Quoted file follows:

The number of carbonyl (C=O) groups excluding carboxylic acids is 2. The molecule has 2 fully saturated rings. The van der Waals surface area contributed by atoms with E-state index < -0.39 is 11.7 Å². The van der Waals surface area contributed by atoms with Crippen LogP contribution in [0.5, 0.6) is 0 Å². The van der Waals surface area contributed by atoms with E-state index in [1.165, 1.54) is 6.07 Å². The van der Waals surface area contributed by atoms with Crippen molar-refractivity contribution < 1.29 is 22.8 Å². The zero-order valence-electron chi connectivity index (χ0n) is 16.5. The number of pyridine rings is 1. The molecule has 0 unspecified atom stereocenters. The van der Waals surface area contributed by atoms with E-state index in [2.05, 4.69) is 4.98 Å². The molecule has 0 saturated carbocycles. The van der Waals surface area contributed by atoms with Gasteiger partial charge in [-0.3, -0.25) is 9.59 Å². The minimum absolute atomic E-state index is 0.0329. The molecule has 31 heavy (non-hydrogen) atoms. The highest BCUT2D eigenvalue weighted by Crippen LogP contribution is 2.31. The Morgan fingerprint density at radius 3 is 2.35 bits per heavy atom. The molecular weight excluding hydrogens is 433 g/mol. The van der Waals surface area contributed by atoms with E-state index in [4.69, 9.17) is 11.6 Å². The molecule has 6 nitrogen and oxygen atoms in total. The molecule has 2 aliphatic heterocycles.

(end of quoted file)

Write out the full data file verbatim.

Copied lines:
The number of carbonyl (C=O) groups excluding carboxylic acids is 2. The molecule has 2 fully saturated rings. The van der Waals surface area contributed by atoms with E-state index < -0.39 is 11.7 Å². The van der Waals surface area contributed by atoms with Crippen LogP contribution in [0.5, 0.6) is 0 Å². The van der Waals surface area contributed by atoms with E-state index in [1.165, 1.54) is 6.07 Å². The van der Waals surface area contributed by atoms with Crippen molar-refractivity contribution < 1.29 is 22.8 Å². The zero-order valence-electron chi connectivity index (χ0n) is 16.5. The number of pyridine rings is 1. The molecule has 0 unspecified atom stereocenters. The van der Waals surface area contributed by atoms with E-state index in [2.05, 4.69) is 4.98 Å². The molecule has 0 saturated carbocycles. The van der Waals surface area contributed by atoms with Gasteiger partial charge in [-0.3, -0.25) is 9.59 Å². The minimum absolute atomic E-state index is 0.0329. The molecule has 31 heavy (non-hydrogen) atoms. The highest BCUT2D eigenvalue weighted by Crippen LogP contribution is 2.31. The Morgan fingerprint density at radius 3 is 2.35 bits per heavy atom. The molecular weight excluding hydrogens is 433 g/mol. The van der Waals surface area contributed by atoms with E-state index in [4.69, 9.17) is 11.6 Å². The molecule has 6 nitrogen and oxygen atoms in total. The molecule has 2 aliphatic heterocycles.